We can define tinnitus as a condition where you hear sounds in your ears, although no physical sound is present. Tinnitus usually presents itself as a ringing sound, but it can also be heard as a whooshing, humming or buzzing. Anyone who hears these noises in their ears on a regular basis may be experiencing tinnitus. 

Around one in five experience tinnitus to varying degrees. Some people barely notice the condition, reporting that it comes and goes at a low volume. Others experience tinnitus persistently, as loud sounds that interfere with their daily lives.

Tinnitus is often caused by damage to the ears, it may also be caused by ear infections, excess earwax or an underlying health issue. Such health issues could be neurological, or a disorder of the neck or jaw. If you believe that you are having tinnitus symptoms, a hearing healthcare professional can offer diagnosis and treatment.

Can tinnitus be temporary?

Tinnitus can be either temporary or chronic, depending on the cause. For example, some people will have temporary tinnitus after being exposed to particularly loud noise. When tinnitus is caused by an ear infection or earwax, patients should find that the tinnitus goes away after the problem is resolved. 

If the tinnitus is caused by long-term health conditions or hearing loss, it’s more likely that condition will become chronic. Either way, your hearing healthcare professional can provide treatment options to manage tinnitus and improve your hearing care.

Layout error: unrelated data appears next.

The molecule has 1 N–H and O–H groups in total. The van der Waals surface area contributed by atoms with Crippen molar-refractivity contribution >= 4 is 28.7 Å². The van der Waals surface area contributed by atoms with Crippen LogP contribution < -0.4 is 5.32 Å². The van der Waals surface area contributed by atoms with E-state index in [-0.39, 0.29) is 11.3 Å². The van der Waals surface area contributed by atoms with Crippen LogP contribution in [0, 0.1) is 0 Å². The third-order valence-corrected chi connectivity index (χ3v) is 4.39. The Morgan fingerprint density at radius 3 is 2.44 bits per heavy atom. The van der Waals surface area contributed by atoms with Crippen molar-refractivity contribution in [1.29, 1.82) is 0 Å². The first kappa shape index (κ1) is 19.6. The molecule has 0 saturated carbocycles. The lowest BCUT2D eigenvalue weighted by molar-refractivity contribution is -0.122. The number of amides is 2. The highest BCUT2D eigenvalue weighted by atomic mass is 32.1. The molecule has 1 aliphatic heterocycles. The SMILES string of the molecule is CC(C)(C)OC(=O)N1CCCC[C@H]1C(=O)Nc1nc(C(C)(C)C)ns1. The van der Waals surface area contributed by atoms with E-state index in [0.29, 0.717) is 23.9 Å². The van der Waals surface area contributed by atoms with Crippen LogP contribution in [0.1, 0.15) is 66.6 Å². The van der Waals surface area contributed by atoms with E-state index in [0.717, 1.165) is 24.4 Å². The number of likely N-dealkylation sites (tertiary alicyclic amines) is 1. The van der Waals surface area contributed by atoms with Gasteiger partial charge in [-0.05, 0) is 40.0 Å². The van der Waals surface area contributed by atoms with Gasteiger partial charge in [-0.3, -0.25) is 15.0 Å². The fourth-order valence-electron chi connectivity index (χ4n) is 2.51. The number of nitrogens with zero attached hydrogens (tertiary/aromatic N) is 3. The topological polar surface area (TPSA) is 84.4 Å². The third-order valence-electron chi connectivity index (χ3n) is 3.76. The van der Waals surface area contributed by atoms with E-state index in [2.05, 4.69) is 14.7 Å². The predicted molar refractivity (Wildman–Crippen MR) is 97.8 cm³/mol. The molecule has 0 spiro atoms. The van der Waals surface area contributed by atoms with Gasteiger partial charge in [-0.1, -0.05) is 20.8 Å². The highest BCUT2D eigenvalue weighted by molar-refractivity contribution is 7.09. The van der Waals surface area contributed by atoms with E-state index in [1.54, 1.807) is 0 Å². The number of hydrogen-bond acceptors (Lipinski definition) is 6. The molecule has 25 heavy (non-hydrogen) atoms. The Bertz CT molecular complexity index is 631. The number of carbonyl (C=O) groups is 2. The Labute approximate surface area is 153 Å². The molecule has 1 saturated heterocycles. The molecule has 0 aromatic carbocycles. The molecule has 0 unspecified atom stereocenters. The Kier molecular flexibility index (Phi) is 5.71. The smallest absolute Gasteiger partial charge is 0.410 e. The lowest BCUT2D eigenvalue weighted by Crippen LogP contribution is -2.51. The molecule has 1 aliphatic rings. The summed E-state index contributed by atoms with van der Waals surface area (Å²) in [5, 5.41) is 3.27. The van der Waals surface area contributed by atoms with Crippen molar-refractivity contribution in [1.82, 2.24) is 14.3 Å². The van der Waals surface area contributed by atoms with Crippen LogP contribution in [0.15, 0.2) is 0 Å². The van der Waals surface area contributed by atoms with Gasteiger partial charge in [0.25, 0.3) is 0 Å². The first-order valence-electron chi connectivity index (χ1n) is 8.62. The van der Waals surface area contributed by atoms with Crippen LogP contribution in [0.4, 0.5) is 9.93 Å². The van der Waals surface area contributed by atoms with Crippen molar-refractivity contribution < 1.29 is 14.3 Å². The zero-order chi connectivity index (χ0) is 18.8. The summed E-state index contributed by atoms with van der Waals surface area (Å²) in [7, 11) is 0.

Can you reduce tinnitus? 

Yes. If you experience ongoing tinnitus there are several options to reduce the symptoms. One of the most popular is a special hearing aid that’s fitted with tinnitus masking features. Another option is using a sound machine that plays ambient noises or white noise. 

These machines are particularly useful for tinnitus patients who struggle to sleep. For some people, tinnitus retraining therapy is more effective. The therapy teaches behavioral techniques that can help you to ignore the sounds, and improve your lifestyle.

Which home remedies can help with tinnitus symptoms?

Tinnitus symptoms can be worsened by stress and so it’s also worth trying a few home remedies to relax. You might like to try meditation, a sound therapy app or a long hot bath. Other relaxation techniques include yoga, Pilates or writing in a journal. 
Your hearing healthcare professional may be able to offer further advice for managing your tinnitus symptoms. Sometimes it takes a few different approaches to find the best solution for you.

What should you do if you have tinnitus? 

If you think you have tinnitus it’s best to book an appointment with a hearing healthcare professional, for diagnosis and treatment. Your hearing healthcare professional can perform tests, assess your medical history and refer you to a doctor, if necessary. The sooner you get your ears examined, the faster you can gain treatment and support for any underlying health issues.